It was announced today that customers who have bought HMV gift cards or vouchers will be able to spend them in the collapsed retailers’ stores after all.
Administration firm Deloitte gave out a statement that promised as they had reviewed the failed music and DVD chain’s companies finances, they had decided to honour all HMV vouchers from tomorrow.
HMV customers were rightly angry about the chance they would not be able to spend vouchers or gift cards, as the retailer had been accepting payments for them, right up until they went into administration. This promoted a furious social media response from disgruntled customers, who stated that the chain should not have sold the vouchers if they knew they were going into administration.
Administrator Nick Edwards said the decision had been made after assessing HMV’s financial position, and added that proceeds of charity releases, including the Hillsborough Justice Collective single, would be paid in full as soon as possible.
He said: ‘We recognise that both of these matters have caused concern for individuals and organisations affected and we are pleased to have reached a positive outcome.’
Mr Edwards said Deloitte was still assessing the longer term options for the business and was hopeful the business could continue as a going concern.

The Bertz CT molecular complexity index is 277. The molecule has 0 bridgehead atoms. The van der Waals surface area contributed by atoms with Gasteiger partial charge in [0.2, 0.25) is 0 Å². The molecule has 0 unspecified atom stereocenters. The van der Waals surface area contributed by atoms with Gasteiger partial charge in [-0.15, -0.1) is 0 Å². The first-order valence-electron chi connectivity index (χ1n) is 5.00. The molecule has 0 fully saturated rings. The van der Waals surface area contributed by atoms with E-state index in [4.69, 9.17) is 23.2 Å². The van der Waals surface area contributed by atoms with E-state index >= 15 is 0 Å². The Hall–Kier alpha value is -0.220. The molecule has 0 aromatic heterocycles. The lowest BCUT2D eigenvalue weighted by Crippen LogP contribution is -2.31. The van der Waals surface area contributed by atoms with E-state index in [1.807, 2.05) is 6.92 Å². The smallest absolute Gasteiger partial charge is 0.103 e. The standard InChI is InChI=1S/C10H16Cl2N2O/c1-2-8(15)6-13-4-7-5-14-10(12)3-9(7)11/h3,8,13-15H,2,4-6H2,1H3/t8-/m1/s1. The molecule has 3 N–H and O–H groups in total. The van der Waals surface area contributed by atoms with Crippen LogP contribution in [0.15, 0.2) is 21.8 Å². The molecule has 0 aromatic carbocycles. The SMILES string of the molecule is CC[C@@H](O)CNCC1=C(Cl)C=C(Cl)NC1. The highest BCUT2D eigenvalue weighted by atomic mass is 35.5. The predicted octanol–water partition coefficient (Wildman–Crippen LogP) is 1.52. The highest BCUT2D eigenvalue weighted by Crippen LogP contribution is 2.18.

Hilco, a firm that specialises in taking over distressed retailers, is leading the race to buy the chain. The company, led by chief executive Paul McGowan, already owns HMV in Canada and salvaged part of Habitat in the UK last year.
It is thought that there may be a chance that HMV could be sold off to another buyer, and possibly retain its trading name, as Deloitte confirmed that it had received more than 50 expressions of interest in HMV. It is also the administrator of DVD rental firm Blockbuster UK. The chain is to close 129 of its 528 UK stores leaving 760 staff facing redundancy.
Apparently, a group of music labels and film studios are reported to be working on a rescue package for HMV. They are keen to keep the 92-year-old retailer alive as an alternative to supermarkets and online sellers that are driving prices down. And even the supermarket Morrisons have expressed an interest.
Henry Jackson, the controversial private equity boss behind the demise of Comet is also turning his attention to HMV and failed photography chain Jessops. The tycoon, who was widely criticised for his handling of the collapse of the electrical retailer Comet, is part of a group of investors who have approached administrators of both firms.
HMV is one of the highest profile retail casualties so far in the slump after administrators from Deloitte were called in earlier this month. It has more than 4,300 staff and 220 stores in the UK and Ireland. A consortium that could include music labels and studios is reported to be looking at a number of options to help HMV. These could involve giving it generous credit terms and cutting the price of CDs.